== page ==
Language is reflective of culture, heritage and history. Language is the medium through which we make our voices heard. Africas’s voice is one of the most captivating, because of it’s unique intonation, particular vocal range, silencing resonance and enchanting rhythm. When she looses her voice, her conscience is infected and her children’s minds are infected with the idea that they are inferior.
The idea that the western world is superior to the African continent is not new. It is seen in our pursuit of ‘rapid economic transformation’ in order to compete with western economies, in our boundless hunger for American products and most especially, it is seen in most high school students’ desire to study in the U.S. and never look back. As Africans we hold the belief that everything that comes from the west, is simply the best.
Traveling with a group of African students this past week for the Pan-African Youth Leadership Conference (PAYLP), I spoke to Filomeno Paulo, a boy from the capital of Angola, he asked me which languages were spoken in South Africa and when I proudly replied that we have eleven official languages, he was shocked. After counting off our country’s abundant languages, admittedly I could only name eight out of the eleven, and asking Filomeno about the languages spoken in Angola; he told me something that both shocked and saddened me. He explained that the native language of Angola is frowned upon and one’s ability to speak Portuguese and English only works to elevate one higher on the social ladder. I decided to do some investigating and found that the same is believed in Mozambique and in Mauritius, French Creole is seen as vulgar and indicative of subpar education, while those speaking French are the epitome of sophistication and education.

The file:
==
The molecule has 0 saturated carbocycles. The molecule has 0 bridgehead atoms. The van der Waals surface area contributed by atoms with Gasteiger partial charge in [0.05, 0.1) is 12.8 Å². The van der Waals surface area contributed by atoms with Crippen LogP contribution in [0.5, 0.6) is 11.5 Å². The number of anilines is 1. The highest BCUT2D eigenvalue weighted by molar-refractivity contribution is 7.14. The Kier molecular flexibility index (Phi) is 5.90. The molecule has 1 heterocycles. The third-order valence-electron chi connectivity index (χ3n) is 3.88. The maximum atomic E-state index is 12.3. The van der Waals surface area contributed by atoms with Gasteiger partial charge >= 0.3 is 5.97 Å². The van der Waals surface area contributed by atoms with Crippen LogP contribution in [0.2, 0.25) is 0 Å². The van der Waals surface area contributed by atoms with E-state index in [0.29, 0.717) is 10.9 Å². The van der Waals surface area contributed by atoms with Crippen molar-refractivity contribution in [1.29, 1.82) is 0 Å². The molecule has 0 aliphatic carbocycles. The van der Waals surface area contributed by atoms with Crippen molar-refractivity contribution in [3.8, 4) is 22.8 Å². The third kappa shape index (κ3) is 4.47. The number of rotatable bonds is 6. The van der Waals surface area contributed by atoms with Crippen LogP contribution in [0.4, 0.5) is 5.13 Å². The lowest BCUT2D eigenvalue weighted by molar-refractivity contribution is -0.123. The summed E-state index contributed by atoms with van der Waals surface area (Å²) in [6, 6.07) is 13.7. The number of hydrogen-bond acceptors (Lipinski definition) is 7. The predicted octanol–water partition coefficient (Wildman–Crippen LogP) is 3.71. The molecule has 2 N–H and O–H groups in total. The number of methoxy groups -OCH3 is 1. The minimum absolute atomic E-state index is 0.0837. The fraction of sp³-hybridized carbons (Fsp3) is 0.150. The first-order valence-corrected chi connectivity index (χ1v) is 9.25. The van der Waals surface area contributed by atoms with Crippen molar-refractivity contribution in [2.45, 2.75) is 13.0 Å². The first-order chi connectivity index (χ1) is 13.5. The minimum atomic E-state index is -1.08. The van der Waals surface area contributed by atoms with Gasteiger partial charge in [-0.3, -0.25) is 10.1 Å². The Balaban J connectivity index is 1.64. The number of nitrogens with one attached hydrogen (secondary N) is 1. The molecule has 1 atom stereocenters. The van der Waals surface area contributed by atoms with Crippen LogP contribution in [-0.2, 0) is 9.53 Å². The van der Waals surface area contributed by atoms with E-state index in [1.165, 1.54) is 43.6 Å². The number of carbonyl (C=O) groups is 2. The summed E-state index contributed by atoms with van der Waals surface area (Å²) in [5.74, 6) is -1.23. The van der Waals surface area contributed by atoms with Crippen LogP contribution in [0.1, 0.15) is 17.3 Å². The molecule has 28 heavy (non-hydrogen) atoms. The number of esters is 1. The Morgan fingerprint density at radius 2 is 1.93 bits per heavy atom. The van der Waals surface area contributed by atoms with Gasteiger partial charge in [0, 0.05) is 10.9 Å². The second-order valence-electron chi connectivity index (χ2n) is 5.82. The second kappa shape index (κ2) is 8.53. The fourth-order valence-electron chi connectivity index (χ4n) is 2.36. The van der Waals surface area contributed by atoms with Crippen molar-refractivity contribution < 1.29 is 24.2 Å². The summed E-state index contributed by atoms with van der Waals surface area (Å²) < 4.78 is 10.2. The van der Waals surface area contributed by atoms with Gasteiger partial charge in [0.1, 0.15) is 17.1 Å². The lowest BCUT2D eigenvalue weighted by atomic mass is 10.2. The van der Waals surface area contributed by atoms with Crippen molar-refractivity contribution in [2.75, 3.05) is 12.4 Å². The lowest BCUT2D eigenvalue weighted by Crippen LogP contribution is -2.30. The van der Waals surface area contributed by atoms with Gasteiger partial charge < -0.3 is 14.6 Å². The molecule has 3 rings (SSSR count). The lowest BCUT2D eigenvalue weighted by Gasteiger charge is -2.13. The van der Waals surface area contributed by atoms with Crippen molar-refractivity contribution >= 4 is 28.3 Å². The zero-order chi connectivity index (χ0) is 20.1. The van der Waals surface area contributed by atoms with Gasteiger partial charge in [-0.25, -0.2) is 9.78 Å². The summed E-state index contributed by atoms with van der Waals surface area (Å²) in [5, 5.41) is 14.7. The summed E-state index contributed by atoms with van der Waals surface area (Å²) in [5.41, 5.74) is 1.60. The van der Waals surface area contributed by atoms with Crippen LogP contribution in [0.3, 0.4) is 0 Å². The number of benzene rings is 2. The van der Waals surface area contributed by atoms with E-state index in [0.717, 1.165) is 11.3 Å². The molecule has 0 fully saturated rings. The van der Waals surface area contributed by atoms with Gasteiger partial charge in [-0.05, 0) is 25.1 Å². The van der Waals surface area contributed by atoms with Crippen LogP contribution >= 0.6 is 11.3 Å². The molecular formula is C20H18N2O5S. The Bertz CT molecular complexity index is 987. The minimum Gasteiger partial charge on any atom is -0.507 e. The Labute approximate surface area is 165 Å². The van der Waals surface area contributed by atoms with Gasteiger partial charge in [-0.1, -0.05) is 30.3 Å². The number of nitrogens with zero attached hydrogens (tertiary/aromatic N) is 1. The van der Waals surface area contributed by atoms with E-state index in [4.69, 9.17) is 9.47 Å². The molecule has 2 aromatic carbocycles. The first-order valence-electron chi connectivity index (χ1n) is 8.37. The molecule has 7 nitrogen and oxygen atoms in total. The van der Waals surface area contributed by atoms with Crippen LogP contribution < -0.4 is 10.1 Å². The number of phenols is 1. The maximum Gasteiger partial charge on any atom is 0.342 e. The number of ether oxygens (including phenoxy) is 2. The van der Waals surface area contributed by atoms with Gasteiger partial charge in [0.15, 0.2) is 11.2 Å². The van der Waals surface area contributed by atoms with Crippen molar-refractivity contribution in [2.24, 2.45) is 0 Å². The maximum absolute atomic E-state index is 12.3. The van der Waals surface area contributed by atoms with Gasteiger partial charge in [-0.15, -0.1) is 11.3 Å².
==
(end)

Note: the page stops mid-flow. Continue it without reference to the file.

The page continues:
African people are rejecting their native languages with the intention of appearing more westernised. It should go without saying that this is deeply problematic at best and incredibly dangerous at worst. Globalisation has created a vast network of communication, connecting people from all of over the world to each other and providing never-ending avenues for shared knowledge, however, these networks operate mostly in English. When these networks aren’t monopolised by the English language, another European language is an easy replacement. I cannot disagree that learning English and other European languages is valuable, as due to our colonial history and the enduring power of these western global superpowers, these languages are spoken across different continents. What I cannot agree with is the integration of European languages to the detriment and destruction of native African cultures and languages.
When Angolan and Mozambican education systems tell their people that their native languages are irrelevant and unsophisticated, they reinforce the hierarchy established by colonial powers and feed Africa’s already well-fed inferiority complex. When Mauritius frowns upon French Creole it destroys a language so deeply entrenched in the country’s national identity and history. When South Africans use one’s ability to speak English as a measure of one’s intelligence we adopt the mentalities of our colonial powers and oppressors. Language is a part of culture and if we lose our languages we, inevitably, lose the culture that fuelled long and passionate battles for African independence, we lose our identity as a people and African loses her soul.
Each African country needs to find a way in which it can marry its cultural history with its need for adaptation to an increasingly connected and English speaking world. This article is not the first to address such subject matter nor will it be the last. It is yet another article that urges Africans to protect our languages and dismantle the colonial influence that continues to propagate the idea that African is not good enough because it is not western enough. Make no mistake, we are fighting to protect Africa’s soul. Our continent has already endured centuries of damage at the hands of the very people we are working so hard to emulate. We are Africa’s children. Our mother has been violated and looted by foreigners and inhabitants alike, are we willing to let culture be stolen from us as well?
Written by Amukelani Mnisi